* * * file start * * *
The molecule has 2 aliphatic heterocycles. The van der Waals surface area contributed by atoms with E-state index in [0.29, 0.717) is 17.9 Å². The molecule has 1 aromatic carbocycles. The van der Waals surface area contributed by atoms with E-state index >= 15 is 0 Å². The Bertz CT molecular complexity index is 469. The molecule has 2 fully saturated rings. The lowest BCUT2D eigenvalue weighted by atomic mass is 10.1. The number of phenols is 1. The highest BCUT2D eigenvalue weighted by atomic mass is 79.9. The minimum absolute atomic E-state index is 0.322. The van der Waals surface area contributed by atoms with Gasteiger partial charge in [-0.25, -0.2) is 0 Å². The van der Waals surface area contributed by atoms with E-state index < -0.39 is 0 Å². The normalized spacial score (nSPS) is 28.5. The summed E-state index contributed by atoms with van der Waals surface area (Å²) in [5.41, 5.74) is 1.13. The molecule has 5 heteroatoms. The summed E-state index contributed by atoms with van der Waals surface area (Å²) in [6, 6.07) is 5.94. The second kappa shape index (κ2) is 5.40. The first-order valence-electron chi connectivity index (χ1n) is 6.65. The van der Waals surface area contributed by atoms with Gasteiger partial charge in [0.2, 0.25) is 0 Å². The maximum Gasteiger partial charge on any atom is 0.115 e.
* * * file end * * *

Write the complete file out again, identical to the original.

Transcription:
The molecule has 2 aliphatic heterocycles. The van der Waals surface area contributed by atoms with E-state index in [0.29, 0.717) is 17.9 Å². The molecule has 1 aromatic carbocycles. The van der Waals surface area contributed by atoms with E-state index >= 15 is 0 Å². The Bertz CT molecular complexity index is 469. The molecule has 2 fully saturated rings. The lowest BCUT2D eigenvalue weighted by atomic mass is 10.1. The number of phenols is 1. The highest BCUT2D eigenvalue weighted by atomic mass is 79.9. The minimum absolute atomic E-state index is 0.322. The van der Waals surface area contributed by atoms with Gasteiger partial charge in [-0.25, -0.2) is 0 Å². The van der Waals surface area contributed by atoms with E-state index < -0.39 is 0 Å². The normalized spacial score (nSPS) is 28.5. The summed E-state index contributed by atoms with van der Waals surface area (Å²) in [5.41, 5.74) is 1.13. The molecule has 5 heteroatoms. The summed E-state index contributed by atoms with van der Waals surface area (Å²) in [6, 6.07) is 5.94. The second kappa shape index (κ2) is 5.40. The first-order valence-electron chi connectivity index (χ1n) is 6.65. The van der Waals surface area contributed by atoms with Gasteiger partial charge in [0.2, 0.25) is 0 Å². The maximum Gasteiger partial charge on any atom is 0.115 e.